I have personal experience in this area, and I can say you definitely want to see a specialist and get your hips X-rayed. If after several months the pain subsists, or gets worse, go see the specialist again and get a 2nd set of X-rays, the reason being it may be a progressive situation that might not be noticeable in the first set of X-rays. Having a specialist look at both sets of X-rays would enable them to see if there were any differences over time.
Not to "air my dirty laundry" in public, but I developed hip problems as a 14-year-old kid. I complained of pain that was intense but intermittent. I was X-rayed and the doctors didn't see anything unusual, and what I had wasn't diagnosed for about a year until I was X-rayed a 2nd time, and then had both sets examined by a specialist. Arguably, after viewing the first set of X-rays, I agree that the situation was barely noticeable and thus easily overlooked, but when looking at the 2nd set of X-rays taken a year later, the situation was obvious. In fact, I'd agree that it was only after viewing the 2nd set of X-rays that one could look back at the first set to notice the beginnings of a problem.
During that year's time between X-rays, the pain got worse and worse, and even simple walking became more and more strenuous and difficult. Check the pic below. The part labeled 'unstable' is like a knife edge, and it was cutting into my leg muscles as I walked. It was most pronounced immediately after either long periods of sitting, or after periods of physical exertion. Unfortunately, I developed it in both hips, but fortunately it was eventually diagnosed. The story I got from the doc who diagnosed it was that, left untreated, such a condition usually resulted in becoming permanently crippled. The treatment was an operation to put pins in both hips, and then to use a wheelchair for about 4 months and then crutches for about 6 weeks. After that, a bit of physical therapy, and before too long, I was back to normal with both hips retaining about 97% rotational range. Soon after that, I became very active; running, cycling, etc., thus a happy ending was possible in my case. Having been through all that, I can tell you that my mobility means everything to me.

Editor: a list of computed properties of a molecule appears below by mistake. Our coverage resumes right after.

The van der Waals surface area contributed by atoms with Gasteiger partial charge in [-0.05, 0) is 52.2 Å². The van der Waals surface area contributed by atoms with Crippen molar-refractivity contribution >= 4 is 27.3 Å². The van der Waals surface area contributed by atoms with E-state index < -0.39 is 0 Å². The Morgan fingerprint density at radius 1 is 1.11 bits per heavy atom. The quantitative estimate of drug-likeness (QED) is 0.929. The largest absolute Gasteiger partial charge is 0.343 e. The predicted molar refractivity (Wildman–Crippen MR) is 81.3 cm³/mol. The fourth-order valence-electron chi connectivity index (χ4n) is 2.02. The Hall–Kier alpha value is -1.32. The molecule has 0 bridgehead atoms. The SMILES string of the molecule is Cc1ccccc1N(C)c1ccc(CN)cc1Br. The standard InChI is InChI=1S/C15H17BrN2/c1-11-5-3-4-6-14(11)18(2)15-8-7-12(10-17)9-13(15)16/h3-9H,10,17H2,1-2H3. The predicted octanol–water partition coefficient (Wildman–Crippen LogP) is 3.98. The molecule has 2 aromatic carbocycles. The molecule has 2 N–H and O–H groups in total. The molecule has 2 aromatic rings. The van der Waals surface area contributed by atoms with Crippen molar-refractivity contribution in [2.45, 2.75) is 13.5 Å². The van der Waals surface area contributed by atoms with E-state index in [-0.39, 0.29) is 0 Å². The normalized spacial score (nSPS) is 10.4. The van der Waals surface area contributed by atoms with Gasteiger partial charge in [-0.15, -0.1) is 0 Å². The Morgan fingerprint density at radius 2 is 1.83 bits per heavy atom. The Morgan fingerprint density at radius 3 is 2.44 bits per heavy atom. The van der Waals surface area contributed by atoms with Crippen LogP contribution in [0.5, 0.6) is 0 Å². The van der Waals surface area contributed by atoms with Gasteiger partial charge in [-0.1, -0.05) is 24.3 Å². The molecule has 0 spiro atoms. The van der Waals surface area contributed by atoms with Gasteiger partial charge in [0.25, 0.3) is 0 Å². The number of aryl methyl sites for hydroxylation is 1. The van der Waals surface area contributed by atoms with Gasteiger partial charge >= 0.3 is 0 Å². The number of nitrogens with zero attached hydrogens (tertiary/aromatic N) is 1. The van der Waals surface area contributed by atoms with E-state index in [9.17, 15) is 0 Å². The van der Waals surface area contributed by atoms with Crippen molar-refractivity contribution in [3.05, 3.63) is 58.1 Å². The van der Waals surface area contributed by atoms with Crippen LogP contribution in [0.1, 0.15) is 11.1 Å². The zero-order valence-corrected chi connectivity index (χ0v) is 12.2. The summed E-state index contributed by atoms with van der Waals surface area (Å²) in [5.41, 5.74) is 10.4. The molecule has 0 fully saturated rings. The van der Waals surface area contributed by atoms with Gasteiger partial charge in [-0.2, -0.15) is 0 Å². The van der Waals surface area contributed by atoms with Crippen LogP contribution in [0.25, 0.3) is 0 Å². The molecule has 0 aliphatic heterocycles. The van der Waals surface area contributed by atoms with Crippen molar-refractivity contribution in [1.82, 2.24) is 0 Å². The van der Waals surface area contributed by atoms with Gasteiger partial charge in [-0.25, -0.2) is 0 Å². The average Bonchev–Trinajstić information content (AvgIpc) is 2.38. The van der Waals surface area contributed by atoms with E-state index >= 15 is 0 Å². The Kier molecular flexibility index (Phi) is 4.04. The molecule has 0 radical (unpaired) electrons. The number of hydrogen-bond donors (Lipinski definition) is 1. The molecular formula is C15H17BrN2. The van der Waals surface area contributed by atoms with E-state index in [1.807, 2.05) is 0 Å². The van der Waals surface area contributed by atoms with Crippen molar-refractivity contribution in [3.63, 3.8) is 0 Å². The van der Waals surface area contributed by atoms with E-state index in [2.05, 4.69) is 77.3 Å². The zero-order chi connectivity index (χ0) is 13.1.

Sorry to all if I've alarmed or upset or even bored anyone with this barrage of information, but I wouldn't wish what I had on anybody, so I'd want you to get it checked out by a professionlal ASAP. I hope this helps not only you, but also anyone else who has similar 'mysterious' problem that evades easy diagnosis.
Best of luck to you.
Slipped Caporal Femoral Epiphysis.jpg [ 77.45 KiB | Viewed 73 times ]
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